Code Red

Give relief from deadly summer heat

Homeless men, women and children in our community suffer in the intense summer heat. When temperatures reach triple digits, life on the streets goes from unbearable to deadly. Our homeless neighbors need help now. Your summer gift will bring immediate relief with bottled water, meals and safe shelter from the heat.


Code Red Water Drop-Off Locations:

Help provide
400,000 bottles
of water this summer

More ways you can help:

“110-115 degrees. It gets that hot and even hotter. It’s too hot to sleep. Too hot to do anything. I’m surprised I’ve even survived.”

“After you haven’t had a shower for a day, it gets pretty miserable. You look for anyplace to get some water – even a hose. You start to feel like you have less value than a bug on the ground.”

“Just turn off the AC in your car and drive around for an hour with the windows rolled up. Then you’ll get a good idea of what it’s like to be homeless in this heat.”

The body’s response to extreme heat

When temperatures remain high for more than 48 hours, our bodies go into overdrive. We escape the heat in air-conditioned cars and homes, stay out of the sun, and drink plenty of water.

But our homeless neighbors have nowhere to escape from the blazing Phoenix summer sun.

They’re at risk for serious illness — and even death!





The Brain and Nervous System

In Phoenix’s intense summer heat, a person’s body temperature can rise in minutes. Body temperatures above 104 degrees are dangerous for the brain.

The brain sends distress signals to the entire body.

Here are some signs you’ve had too much heat and sun:

  • dizziness
  • throbbing headache
  • fainting
  • confusion
  • unconsciousness

*By the time you’re thirsty, you’re already dehydrated.

The Heart and Circulatory System

Heat can send an already overworked heart into crisis. If a homeless man or woman already suffers from high blood pressure and heart disease, heat can kill.

Body temperatures affect circulation. Indicators of heat-related heart stress are:

  • rapid pulse
  • shallow breathing
  • red, hot, dry skin

Stomach and Intestines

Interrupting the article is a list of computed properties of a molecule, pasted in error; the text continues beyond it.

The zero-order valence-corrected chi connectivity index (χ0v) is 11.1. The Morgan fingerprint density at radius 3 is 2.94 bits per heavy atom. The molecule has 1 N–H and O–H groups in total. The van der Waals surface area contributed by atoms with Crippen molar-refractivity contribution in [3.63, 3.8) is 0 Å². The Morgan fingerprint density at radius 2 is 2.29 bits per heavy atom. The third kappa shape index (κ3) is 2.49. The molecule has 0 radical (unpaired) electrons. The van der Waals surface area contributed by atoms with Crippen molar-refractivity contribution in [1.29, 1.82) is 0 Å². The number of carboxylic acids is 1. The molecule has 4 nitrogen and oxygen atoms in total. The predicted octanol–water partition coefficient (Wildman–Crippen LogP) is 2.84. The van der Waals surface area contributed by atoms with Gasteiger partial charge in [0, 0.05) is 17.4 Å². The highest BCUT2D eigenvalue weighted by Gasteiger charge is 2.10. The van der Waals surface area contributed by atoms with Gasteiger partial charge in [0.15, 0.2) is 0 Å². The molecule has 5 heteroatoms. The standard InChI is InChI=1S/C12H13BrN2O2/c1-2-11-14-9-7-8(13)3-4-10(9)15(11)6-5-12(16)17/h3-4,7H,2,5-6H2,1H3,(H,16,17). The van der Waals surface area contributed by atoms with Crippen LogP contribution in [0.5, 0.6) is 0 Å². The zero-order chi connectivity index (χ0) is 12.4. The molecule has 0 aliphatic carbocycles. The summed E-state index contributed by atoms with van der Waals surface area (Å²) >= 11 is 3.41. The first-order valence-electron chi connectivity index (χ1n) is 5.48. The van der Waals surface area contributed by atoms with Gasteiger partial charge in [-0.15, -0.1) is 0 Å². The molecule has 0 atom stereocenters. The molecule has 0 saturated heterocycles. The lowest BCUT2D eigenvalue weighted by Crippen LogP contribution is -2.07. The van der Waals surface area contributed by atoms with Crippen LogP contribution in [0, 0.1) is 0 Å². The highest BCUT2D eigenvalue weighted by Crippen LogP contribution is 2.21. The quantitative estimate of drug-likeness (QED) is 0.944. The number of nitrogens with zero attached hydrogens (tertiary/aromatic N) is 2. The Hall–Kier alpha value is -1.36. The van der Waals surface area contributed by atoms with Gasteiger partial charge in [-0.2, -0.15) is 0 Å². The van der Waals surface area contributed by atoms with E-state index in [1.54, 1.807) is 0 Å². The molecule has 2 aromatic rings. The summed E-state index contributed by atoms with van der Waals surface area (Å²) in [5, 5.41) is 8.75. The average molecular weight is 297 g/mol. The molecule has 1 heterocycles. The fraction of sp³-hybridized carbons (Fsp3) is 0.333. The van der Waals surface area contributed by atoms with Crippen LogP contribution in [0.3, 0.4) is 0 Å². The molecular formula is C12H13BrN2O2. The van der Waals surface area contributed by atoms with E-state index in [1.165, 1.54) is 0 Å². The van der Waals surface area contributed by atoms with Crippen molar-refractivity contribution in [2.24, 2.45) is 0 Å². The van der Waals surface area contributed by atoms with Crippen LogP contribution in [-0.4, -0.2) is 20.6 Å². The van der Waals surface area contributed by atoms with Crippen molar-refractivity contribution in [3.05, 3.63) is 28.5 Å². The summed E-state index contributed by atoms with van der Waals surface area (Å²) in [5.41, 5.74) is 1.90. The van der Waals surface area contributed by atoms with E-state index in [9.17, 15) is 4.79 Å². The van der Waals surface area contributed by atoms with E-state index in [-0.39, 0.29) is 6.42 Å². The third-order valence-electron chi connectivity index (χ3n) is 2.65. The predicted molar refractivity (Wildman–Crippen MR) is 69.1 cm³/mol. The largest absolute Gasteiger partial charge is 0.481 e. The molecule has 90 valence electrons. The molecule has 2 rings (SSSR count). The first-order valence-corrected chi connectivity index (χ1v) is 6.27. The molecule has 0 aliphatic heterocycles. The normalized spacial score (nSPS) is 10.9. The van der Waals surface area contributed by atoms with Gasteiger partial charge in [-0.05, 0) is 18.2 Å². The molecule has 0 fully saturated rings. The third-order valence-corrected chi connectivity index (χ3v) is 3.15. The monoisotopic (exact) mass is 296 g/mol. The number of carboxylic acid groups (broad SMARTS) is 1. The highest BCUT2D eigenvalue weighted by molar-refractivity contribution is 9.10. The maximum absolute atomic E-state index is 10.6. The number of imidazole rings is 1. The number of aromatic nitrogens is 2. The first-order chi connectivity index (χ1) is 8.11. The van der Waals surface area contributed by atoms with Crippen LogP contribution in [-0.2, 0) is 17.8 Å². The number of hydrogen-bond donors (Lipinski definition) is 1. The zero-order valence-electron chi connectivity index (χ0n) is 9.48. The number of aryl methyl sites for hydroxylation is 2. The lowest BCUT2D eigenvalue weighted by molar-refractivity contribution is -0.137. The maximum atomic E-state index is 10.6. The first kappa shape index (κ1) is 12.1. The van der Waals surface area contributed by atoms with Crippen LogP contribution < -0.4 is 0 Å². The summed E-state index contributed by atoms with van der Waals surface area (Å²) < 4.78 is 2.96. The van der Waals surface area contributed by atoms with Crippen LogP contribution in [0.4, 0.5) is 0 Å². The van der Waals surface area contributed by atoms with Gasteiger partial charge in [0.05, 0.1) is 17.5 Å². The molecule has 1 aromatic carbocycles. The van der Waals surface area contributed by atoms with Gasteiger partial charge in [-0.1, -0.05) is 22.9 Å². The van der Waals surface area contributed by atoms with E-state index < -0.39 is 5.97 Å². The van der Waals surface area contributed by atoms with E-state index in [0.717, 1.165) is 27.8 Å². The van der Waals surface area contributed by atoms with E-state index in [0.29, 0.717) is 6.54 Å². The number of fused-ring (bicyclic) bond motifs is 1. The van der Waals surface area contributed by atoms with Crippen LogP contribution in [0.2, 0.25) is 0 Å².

In normal weather, our bodies need 2 liters of water a day. When it’s hot, we need twice that. That’s 8 regular-sized bottles of water a day!

Heat cramps hit the abdomen and legs hard when we haven’t had enough water.

Nausea and vomiting are signs of heat exhaustion.

Feet and Other Extremities

Phoenix pavement can hit 200 degrees in the hottest time of day.

As blood circulates to the extremities of our bodies and returns to the heart, our body temperatures rise.

Heat swells the feet and makes wearing shoes uncomfortable. Sometimes the swelling can be painful and can signal a more serious health problem.

Our most vulnerable population

The elderly and those already suffering from other illnesses are the most vulnerable to excessive heat. Their bodies don’t regulate temperature as they should.

Many of the homes that surround the Mission are occupied by senior citizens who have lived in the neighborhood for decades. Their homes’ air conditioners or swamp coolers don’t function well or at all. They don’t consume enough liquids and although indoors, are at risk of dehydration. In fact, last year more than 40 heat related deaths were attributed to senior citizens, who expired in homes where the temperature exceeded 90 degrees.

Heart disease, mental illness, poor circulation, and drug and alcohol use increase the risks of dehydration. Medications often carry a warning label to avoid the sun while taking them, and they require a higher intake of liquids.

“110, 115 degrees. It gets that hot here, and even hotter,” Dave says. “I’m surprised I even survived it. I almost gave up a few times.”

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